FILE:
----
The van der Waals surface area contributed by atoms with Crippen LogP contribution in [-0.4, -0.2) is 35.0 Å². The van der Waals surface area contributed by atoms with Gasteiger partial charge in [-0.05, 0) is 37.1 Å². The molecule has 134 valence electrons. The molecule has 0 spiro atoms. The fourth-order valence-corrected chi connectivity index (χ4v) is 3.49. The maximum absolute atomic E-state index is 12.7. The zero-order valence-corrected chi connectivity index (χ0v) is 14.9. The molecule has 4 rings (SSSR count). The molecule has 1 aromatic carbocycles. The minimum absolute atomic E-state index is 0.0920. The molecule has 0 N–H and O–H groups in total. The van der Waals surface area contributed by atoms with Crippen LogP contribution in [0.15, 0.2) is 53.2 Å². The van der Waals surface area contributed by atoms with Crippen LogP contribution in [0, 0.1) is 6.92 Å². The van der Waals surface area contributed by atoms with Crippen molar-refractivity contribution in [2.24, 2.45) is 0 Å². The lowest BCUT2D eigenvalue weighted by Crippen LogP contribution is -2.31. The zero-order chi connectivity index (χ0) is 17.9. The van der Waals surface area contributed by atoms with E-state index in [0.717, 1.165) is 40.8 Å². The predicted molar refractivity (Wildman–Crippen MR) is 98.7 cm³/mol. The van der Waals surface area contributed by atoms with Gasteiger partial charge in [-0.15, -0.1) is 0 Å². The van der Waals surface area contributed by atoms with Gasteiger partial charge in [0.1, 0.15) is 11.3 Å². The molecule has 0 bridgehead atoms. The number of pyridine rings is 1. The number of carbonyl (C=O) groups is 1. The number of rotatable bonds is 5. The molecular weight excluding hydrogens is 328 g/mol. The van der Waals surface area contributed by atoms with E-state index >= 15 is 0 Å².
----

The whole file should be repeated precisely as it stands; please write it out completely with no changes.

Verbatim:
The van der Waals surface area contributed by atoms with Crippen LogP contribution in [-0.4, -0.2) is 35.0 Å². The van der Waals surface area contributed by atoms with Gasteiger partial charge in [-0.05, 0) is 37.1 Å². The molecule has 134 valence electrons. The molecule has 0 spiro atoms. The fourth-order valence-corrected chi connectivity index (χ4v) is 3.49. The maximum absolute atomic E-state index is 12.7. The zero-order valence-corrected chi connectivity index (χ0v) is 14.9. The molecule has 4 rings (SSSR count). The molecule has 1 aromatic carbocycles. The minimum absolute atomic E-state index is 0.0920. The molecule has 0 N–H and O–H groups in total. The van der Waals surface area contributed by atoms with Crippen LogP contribution in [0.15, 0.2) is 53.2 Å². The van der Waals surface area contributed by atoms with Crippen LogP contribution in [0, 0.1) is 6.92 Å². The van der Waals surface area contributed by atoms with Crippen molar-refractivity contribution in [2.24, 2.45) is 0 Å². The lowest BCUT2D eigenvalue weighted by Crippen LogP contribution is -2.31. The zero-order chi connectivity index (χ0) is 17.9. The van der Waals surface area contributed by atoms with E-state index in [0.717, 1.165) is 40.8 Å². The predicted molar refractivity (Wildman–Crippen MR) is 98.7 cm³/mol. The van der Waals surface area contributed by atoms with Gasteiger partial charge in [-0.15, -0.1) is 0 Å². The van der Waals surface area contributed by atoms with Gasteiger partial charge in [0.1, 0.15) is 11.3 Å². The molecule has 0 bridgehead atoms. The number of pyridine rings is 1. The number of carbonyl (C=O) groups is 1. The number of rotatable bonds is 5. The molecular weight excluding hydrogens is 328 g/mol. The van der Waals surface area contributed by atoms with E-state index >= 15 is 0 Å².